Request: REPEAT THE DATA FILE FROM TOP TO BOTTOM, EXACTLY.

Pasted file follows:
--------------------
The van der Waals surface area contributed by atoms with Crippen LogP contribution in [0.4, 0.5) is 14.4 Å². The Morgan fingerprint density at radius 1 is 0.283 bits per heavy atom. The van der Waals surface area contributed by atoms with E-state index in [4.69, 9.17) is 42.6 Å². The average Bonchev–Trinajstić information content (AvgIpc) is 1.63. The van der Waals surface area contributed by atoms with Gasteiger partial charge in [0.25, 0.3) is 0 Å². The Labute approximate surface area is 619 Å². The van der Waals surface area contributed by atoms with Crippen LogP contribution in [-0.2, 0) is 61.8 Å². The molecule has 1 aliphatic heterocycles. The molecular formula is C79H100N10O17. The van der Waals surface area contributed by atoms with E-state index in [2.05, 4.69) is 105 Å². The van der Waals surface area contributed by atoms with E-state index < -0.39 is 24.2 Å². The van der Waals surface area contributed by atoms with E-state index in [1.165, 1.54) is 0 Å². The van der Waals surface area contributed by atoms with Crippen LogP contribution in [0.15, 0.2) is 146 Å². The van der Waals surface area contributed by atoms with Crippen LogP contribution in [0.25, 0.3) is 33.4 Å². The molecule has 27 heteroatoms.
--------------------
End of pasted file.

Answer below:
The van der Waals surface area contributed by atoms with Crippen LogP contribution in [0.4, 0.5) is 14.4 Å². The Morgan fingerprint density at radius 1 is 0.283 bits per heavy atom. The van der Waals surface area contributed by atoms with E-state index in [4.69, 9.17) is 42.6 Å². The average Bonchev–Trinajstić information content (AvgIpc) is 1.63. The van der Waals surface area contributed by atoms with Gasteiger partial charge in [0.25, 0.3) is 0 Å². The Labute approximate surface area is 619 Å². The van der Waals surface area contributed by atoms with Crippen LogP contribution in [-0.2, 0) is 61.8 Å². The molecule has 1 aliphatic heterocycles. The molecular formula is C79H100N10O17. The van der Waals surface area contributed by atoms with E-state index in [2.05, 4.69) is 105 Å². The van der Waals surface area contributed by atoms with E-state index < -0.39 is 24.2 Å². The van der Waals surface area contributed by atoms with E-state index in [1.165, 1.54) is 0 Å². The van der Waals surface area contributed by atoms with Crippen LogP contribution in [0.15, 0.2) is 146 Å². The van der Waals surface area contributed by atoms with Crippen LogP contribution in [0.25, 0.3) is 33.4 Å². The molecule has 27 heteroatoms.